One of the main goals of occupational therapy is to help people adapt and cope with challenges and problems in their lives, especially those that come with life changes.
These changes can be physical, emotional, or some combination of both.
Losing a limb can require massive adjustments in how you live your life, and an occupational therapist can be a key part of your health care team as you adjust.
One condition many people experience after amputation is phantom limb pain, or phantom limb syndrome.
It can be a distressing state of affairs, but occupational therapy treatments for adults can help.
What Is Phantom Limb Syndrome?
A common condition after amputation is phantom limb pain or phantom limb syndrome.
In this condition, you may feel pain, discomfort, or other sensations in the limb that is no longer there.
Despite being described for hundreds of years, phantom limb syndrome is not well-understood, but there are strategies and treatments for relief.
It should not be confused with residual limb pain, where the remaining part of a limb is experiencing pain or discomfort.
In the case of phantom limb syndrome, the sensations appear to be coming from a part of your body that is no longer there.
It’s more common in upper limb amputations, such as hands or arms, rather than lower limbs like your leg or foot.
What Does Phantom Limb Syndrome Feel Like?
Sensations can vary, including sharp pains, pins and needles, pressure, twisting, or throbbing.
Other characteristics of phantom limb syndrome are also highly variable from person to person.
This pain might be constant, or come and go.
You might experience phantom limb syndrome shortly after amputation, or it might not appear for years afterwards.
Phantom sensations most often occur in the part of the body that is furthest from the amputation site – for example, in an arm amputation it’s more common to feel something in the missing hand or finger than in the elbow or upper arm.
Certain situations might trigger phantom limb syndrome, such as extreme temperatures, stress, or being touched elsewhere on your body.
What Causes Phantom Limb Syndrome?
It’s still unclear what causes these sensations, even though people have been reporting it for centuries.
However, there are a number of theories that are being explored that might explain it.
When a limb is amputated, the peripheral nerves are damaged.
Because of this damage, signaling in that limb can be disrupted or become overexcited, telling your brain that sensations are occurring when they are not.
The brain also remaps sensory information from your amputated limb to other parts of your body – for example, from an amputated hand to the shoulder.
When this happens, touch on your shoulder might feel like it’s coming from your amputated hand.
Another possible explanation is sensitization. When a peripheral nerve is severed, such as in an amputation, your spinal nerves can become more sensitive in response.
You might be at further risk for phantom limb syndrome if you already had pain in your limb before it was amputated, or if you have residual limb pain after.
How Can An Occupational Therapist Help With Phantom Limb Syndrome?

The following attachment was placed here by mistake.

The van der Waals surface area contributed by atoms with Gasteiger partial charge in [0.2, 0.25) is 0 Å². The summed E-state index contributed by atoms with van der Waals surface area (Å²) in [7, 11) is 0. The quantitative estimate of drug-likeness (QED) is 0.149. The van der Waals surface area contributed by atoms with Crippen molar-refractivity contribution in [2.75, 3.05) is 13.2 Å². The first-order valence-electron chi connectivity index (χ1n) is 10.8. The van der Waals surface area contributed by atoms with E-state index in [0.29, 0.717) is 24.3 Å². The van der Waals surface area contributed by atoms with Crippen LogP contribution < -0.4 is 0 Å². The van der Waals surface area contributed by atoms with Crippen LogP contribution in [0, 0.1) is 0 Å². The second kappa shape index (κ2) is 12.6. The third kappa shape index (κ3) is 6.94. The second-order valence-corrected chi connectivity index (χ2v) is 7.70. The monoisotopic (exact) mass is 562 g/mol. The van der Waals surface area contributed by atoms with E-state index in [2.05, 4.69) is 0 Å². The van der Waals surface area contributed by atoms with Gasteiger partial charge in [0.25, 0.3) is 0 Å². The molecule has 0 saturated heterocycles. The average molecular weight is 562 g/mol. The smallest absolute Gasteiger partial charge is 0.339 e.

An occupational therapist is one person who may be able to help you with your phantom limb syndrome.
Besides being distressing and distracting, phantom limb syndrome may also interfere with your ability to properly use prostheses and perform activities of daily living.
By working with your occupational therapist, you can learn to manage pain and sensation in your phantom limb, in order to concentrate on your tasks.
Mirror box therapy is an exercise where you use a mirror to copy your unaffected limb, and perform tasks with it while looking in the mirror and imagining your amputated limb doing them.
This tricks your brain into thinking your amputated limb is still there, with muscles and nerves behaving normally and without pain or discomfort.
Similarly, you may be asked to try VR therapy, where virtual reality is used to create a limb you can move and observe.
Your occupational therapist may use a TENS device to stimulate nerves through electrical currents.
If you have had a procedure to improve your control of a myoelectric prosthesis, you may have difficulty distinguishing between phantom limb movement and your nerve-transfer exercises.
This is something an occupational therapist can help you with, using many of the same techniques, in order to help you effectively use your prosthesis.
Biofeedback collection through electrodes may be used to help learn more about what is causing you pain, whether in your phantom or residual limb, and this can help you learn more about what might help in your particular case.
Your occupational therapist may also suggest heat or cold therapy, acupuncture, massage therapy, or over-the-counter medications that can help alleviate pain and help you get on with your day.
They can also work with you on learning relaxation and distraction techniques, properly using your prosthesis, making changes to your environment and routines, and helping you stick to your treatment plan.
They might also be able to connect you with other people experiencing phantom limb syndrome, so you can share your experiences and feel less alone.
These efforts can help lessen irritation and pain, and help keep your brain and body active.
Book An Appointment With New Horizons Wellness Services
The occupational therapists at New Horizons Wellness Services are ready to help you manage your pain and regain function in your everyday life.
Contact us today to make an appointment and learn what we can do.
Yours in Health,New Horizons Wellness Services
13333 SW 68th Pkwy,
Tigard, OR 97223
New Horizons Wellness Services provides a true multidisciplinary approach to mental & physical health treatments for children, adults and families.